Meanwhile my mother, Sue, had gone off to New Zealand in the mid-1950s and met and married my father, Ralph Bulmer. Here’s a link to a post about Sue’s colourful life.
Sue’s older sister Mary also became a doctor. She went to Stanford Medical School, where she had to apply three times to get accepted because they only took a few women per year in the 1950s. Mary was one of the first women doctors to train in the new specialty of radiology.
When Terry reconnected with my mother, the state mental health services (including his job) were being dismantled by then-California Governor Ronald Reagan. He was ready to take early retirement and move to New Zealand.
Living on the lakeside
Grandma Mary’s mobile home was modest but comfortable in both winter and summer – Northern Idaho gets seasonal extremes of weather.
It was small, but not exactly a tiny home. There were three bedrooms, two bathrooms, a small kitchen, a living area, and a porch with insect screens. It wasn’t fancy but it was well insulated, neutral in its aesthetics, easy-care – and in an amazing place. There were stunning lake views from the windows all along one side of the house.
On the side away from the lake, built into the hillside, there was a root cellar, a cold store-room for preserved food.
It was a revelation for me, to meet people who had chosen to live in such a beautiful place, in comfortable but not opulent surroundings. My intellectual parents always lived as though their physical and aesthetic surroundings were irrelevant.
My parents both had their heads and hearts in other places and they were only reluctantly in Auckland, New Zealand. They didn’t celebrate the changing of the seasons and they didn’t choose to live in beautiful (or comfortable) surroundings.
Northern Idaho was a bit like the South Island of New Zealand, with beautiful mountains and lakes. But with so much amazing wildlife – bears, moose, racoons, porcupines and more.
A musical turning point
At the time I was quite lost. I’d finished university, trained as a journalist and burned myself out painfully in my first two jobs. (I didn’t know any better.)
My parents’ marriage had collapsed in my late teens. After our family home was sold I had no safety net, although I was always welcome to sleep on my mother’s living room floor.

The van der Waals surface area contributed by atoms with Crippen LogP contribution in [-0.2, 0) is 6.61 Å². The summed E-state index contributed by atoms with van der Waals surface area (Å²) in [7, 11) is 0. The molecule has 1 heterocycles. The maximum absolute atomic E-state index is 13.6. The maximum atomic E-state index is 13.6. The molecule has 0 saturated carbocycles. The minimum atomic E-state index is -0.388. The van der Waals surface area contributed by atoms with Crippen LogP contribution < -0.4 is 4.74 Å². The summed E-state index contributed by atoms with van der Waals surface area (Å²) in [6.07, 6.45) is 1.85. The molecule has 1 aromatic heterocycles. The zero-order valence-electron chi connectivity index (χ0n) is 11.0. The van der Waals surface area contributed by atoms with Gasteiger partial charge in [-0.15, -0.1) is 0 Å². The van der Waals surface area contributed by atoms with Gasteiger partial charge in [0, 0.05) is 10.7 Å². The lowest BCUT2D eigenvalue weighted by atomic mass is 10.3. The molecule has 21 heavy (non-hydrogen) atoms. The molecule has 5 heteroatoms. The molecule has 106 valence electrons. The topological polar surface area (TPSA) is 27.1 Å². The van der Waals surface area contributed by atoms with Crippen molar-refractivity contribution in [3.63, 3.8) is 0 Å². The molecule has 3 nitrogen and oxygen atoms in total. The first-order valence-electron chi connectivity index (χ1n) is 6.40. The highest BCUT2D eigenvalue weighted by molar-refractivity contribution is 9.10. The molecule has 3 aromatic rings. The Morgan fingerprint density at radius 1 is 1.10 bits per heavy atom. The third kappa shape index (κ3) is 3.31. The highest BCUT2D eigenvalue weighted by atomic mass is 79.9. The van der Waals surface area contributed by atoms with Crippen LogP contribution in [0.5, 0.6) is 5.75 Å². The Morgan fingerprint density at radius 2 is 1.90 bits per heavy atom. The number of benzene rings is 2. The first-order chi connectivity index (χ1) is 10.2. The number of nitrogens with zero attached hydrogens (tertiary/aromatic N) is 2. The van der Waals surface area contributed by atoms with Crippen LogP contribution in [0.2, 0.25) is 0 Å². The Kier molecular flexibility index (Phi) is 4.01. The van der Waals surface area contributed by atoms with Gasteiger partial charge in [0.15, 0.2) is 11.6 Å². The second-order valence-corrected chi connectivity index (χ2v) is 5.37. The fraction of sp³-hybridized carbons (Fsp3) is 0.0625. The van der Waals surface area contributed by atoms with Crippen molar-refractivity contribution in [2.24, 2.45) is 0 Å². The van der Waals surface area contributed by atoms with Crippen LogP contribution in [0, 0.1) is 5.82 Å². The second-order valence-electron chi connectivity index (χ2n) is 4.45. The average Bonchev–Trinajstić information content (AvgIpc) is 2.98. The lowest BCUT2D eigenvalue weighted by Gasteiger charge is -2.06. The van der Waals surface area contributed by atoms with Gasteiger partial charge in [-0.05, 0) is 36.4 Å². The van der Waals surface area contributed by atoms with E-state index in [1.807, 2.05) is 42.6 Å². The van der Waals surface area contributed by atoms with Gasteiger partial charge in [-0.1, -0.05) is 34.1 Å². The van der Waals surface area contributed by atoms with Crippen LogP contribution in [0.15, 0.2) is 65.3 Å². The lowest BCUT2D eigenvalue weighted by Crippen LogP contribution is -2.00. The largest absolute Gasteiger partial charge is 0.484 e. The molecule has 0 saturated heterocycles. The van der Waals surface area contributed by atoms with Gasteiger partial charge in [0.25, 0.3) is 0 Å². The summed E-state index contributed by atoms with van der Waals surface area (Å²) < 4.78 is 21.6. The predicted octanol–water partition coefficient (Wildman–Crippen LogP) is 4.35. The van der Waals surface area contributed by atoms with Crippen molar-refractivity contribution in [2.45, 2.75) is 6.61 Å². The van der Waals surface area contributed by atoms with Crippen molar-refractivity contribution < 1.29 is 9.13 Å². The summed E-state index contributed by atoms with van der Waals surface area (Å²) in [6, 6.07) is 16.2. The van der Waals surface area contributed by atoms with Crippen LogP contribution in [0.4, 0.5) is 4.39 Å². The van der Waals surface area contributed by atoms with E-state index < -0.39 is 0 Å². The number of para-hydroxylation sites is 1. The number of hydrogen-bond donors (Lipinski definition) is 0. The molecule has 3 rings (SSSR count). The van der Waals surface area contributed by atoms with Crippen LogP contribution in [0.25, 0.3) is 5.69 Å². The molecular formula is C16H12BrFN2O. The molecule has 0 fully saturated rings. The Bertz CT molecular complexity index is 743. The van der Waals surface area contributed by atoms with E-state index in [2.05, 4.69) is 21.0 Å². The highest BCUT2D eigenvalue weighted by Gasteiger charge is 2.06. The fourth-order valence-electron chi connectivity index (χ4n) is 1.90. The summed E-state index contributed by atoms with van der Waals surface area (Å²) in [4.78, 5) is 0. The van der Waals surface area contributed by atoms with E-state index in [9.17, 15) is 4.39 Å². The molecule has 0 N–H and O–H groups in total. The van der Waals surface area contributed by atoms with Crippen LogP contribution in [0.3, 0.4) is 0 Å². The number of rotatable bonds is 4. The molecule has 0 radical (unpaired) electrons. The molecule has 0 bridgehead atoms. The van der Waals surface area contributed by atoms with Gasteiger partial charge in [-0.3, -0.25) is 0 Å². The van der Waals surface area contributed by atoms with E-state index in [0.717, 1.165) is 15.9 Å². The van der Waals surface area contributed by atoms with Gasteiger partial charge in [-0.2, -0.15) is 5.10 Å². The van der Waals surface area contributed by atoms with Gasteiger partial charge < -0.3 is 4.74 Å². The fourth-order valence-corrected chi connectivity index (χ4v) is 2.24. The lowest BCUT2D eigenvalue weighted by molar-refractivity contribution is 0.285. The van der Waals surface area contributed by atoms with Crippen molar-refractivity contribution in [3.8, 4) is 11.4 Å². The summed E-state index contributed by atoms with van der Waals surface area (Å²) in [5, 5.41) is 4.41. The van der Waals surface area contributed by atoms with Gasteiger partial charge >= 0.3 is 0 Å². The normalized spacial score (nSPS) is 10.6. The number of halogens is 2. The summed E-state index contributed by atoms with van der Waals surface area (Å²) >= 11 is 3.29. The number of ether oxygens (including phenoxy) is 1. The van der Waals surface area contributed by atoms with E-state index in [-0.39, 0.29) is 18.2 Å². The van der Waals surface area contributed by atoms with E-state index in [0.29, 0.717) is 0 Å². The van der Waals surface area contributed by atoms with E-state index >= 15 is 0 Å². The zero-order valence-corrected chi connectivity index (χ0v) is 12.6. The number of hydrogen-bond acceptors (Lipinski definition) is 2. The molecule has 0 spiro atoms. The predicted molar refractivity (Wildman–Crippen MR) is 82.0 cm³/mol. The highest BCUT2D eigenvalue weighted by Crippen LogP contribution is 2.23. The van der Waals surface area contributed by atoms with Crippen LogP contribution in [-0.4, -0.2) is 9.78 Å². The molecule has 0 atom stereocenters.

Also at this time I hadn’t played my violin for something like three years, after dropping out of music school and orchestras.
Grandma Mary wasn’t a musician herself, but she could see that being a musician was vitally important to me. She gently but firmly steered me towards applying for a summer job at a hotel in Glacier National Park, across the state border in Montana. Many Glaciers Hotel had a tradition of hiring young musicians as seasonal staff.
I’d left my violin behind in New Zealand, but Aunt Mary in South Pasadena very kindly agreed to lend me her old violin for the summer.
I spent a happy summer working on the hotel front desk and making music in my time off. (And hiking in the mountains.) It was a turning point in my life.
The guys in the bar band said “Can you play bluegrass, Alice?” I’d never tried, but I’d listened to a lot of bluegrass records in my childhood. So I said, “Why not?”
I found I could play fiddle, and improvise, and jam with other musicians. I felt at home with this kind of music making, in a way I’d never felt in orchestras.
A lasting impact
After the summer ended I visited Grandma Mary briefly before heading south to the Grand Canyon. After that I travelled across to the east of the United States, and to the UK.
My last visit to Sandpoint was in February 1986, when I flew in from New York on my way home. The lake was frozen and so was the road in front of Grandma Mary’s home. She taught me how to drive safely on a frozen gravel road. It’s not something I’d ever learned in New Zealand.
After I returned to New Zealand she kept in touch. She always sent cards and birthday presents, and Terry would bring me something from Sandpoint, when he returned from his annual visit.
Grandma Mary passed away aged 98 in June 2001, after falling and breaking a hip.
I only spent a few short weeks with Grandma Mary. But she had a huge impact on my life. She has always been a reference point, a touchstone for me. She made me feel that I was loved, trusted and appreciated unconditionally, at a level that was lacking in my young adult life.
At the time I didn’t know what to do with this, but that didn’t matter. Grandma Mary was there for me anyway.
It’s only looking back that I can see what an amazing gift it was and still is. I feel huge gratitude to her.